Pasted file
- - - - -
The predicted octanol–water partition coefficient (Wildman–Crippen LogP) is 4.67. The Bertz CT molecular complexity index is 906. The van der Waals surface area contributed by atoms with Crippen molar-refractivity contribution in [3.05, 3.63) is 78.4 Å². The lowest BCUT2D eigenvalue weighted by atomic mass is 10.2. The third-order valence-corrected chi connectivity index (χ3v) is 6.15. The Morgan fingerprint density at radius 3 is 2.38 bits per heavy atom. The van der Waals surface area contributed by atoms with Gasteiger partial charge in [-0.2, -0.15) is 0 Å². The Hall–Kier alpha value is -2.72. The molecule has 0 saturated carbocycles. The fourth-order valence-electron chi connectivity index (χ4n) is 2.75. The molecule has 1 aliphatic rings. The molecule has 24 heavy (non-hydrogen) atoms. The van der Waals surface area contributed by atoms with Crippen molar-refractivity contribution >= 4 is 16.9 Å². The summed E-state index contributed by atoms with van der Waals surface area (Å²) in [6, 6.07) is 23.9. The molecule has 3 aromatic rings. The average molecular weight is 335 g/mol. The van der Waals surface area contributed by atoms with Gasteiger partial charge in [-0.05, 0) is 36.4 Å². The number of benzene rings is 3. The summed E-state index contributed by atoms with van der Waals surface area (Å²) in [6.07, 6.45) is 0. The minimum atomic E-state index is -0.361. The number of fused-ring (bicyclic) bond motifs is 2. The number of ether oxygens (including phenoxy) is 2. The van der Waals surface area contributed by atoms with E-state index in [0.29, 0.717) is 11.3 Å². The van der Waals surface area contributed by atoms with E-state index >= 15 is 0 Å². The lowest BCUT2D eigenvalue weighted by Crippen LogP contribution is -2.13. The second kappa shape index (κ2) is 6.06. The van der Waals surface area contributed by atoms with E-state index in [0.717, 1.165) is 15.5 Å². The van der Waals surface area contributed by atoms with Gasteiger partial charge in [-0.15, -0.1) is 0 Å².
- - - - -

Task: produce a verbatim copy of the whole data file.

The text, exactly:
The predicted octanol–water partition coefficient (Wildman–Crippen LogP) is 4.67. The Bertz CT molecular complexity index is 906. The van der Waals surface area contributed by atoms with Crippen molar-refractivity contribution in [3.05, 3.63) is 78.4 Å². The lowest BCUT2D eigenvalue weighted by atomic mass is 10.2. The third-order valence-corrected chi connectivity index (χ3v) is 6.15. The Morgan fingerprint density at radius 3 is 2.38 bits per heavy atom. The van der Waals surface area contributed by atoms with Gasteiger partial charge in [-0.2, -0.15) is 0 Å². The Hall–Kier alpha value is -2.72. The molecule has 0 saturated carbocycles. The fourth-order valence-electron chi connectivity index (χ4n) is 2.75. The molecule has 1 aliphatic rings. The molecule has 24 heavy (non-hydrogen) atoms. The van der Waals surface area contributed by atoms with Crippen molar-refractivity contribution >= 4 is 16.9 Å². The summed E-state index contributed by atoms with van der Waals surface area (Å²) in [6, 6.07) is 23.9. The molecule has 3 aromatic rings. The average molecular weight is 335 g/mol. The van der Waals surface area contributed by atoms with Gasteiger partial charge in [-0.05, 0) is 36.4 Å². The number of benzene rings is 3. The summed E-state index contributed by atoms with van der Waals surface area (Å²) in [6.07, 6.45) is 0. The minimum atomic E-state index is -0.361. The number of fused-ring (bicyclic) bond motifs is 2. The number of ether oxygens (including phenoxy) is 2. The van der Waals surface area contributed by atoms with E-state index in [0.29, 0.717) is 11.3 Å². The van der Waals surface area contributed by atoms with E-state index >= 15 is 0 Å². The lowest BCUT2D eigenvalue weighted by Crippen LogP contribution is -2.13. The second kappa shape index (κ2) is 6.06. The van der Waals surface area contributed by atoms with E-state index in [0.717, 1.165) is 15.5 Å². The van der Waals surface area contributed by atoms with Gasteiger partial charge in [-0.15, -0.1) is 0 Å².